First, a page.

Jean Lanjouw and Iain Cockburn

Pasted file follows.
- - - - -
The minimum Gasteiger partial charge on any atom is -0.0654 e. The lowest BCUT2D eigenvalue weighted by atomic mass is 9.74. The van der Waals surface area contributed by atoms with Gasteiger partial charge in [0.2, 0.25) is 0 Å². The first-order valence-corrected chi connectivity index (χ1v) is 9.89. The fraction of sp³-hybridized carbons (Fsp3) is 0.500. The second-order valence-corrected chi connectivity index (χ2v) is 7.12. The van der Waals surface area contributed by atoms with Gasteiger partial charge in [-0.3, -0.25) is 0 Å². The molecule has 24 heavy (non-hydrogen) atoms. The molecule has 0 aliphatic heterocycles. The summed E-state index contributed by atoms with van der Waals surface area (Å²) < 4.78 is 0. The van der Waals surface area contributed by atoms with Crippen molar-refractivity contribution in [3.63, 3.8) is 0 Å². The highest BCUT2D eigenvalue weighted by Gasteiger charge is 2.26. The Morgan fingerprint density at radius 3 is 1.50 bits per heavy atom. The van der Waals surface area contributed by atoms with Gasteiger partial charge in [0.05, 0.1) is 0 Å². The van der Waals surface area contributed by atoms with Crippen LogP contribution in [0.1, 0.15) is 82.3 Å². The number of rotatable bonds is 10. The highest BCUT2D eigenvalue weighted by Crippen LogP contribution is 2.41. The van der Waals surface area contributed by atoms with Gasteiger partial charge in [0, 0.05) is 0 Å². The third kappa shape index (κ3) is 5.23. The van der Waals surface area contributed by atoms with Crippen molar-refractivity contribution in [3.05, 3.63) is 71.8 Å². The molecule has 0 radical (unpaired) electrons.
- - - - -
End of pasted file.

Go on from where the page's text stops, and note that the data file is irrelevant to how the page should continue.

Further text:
The protection of pharmaceutical innovations is being dramatically extended as much of the developing world introduces patent protection for new drug products. This change in intellectual property rights may lead to more research on drugs to address developing country needs. We use new survey data from India, the results of interviews, and measures of research and development (R&D) constructed from a variety of statistical sources to determine trends in the allocation of research to products specific to developing country markets. There is some, although limited, evidence of an increase in the mid- to late 1980s which appears to have leveled off in the 1990s.The picture presented provides a "baseline" against which future patterns in research activity can be compared.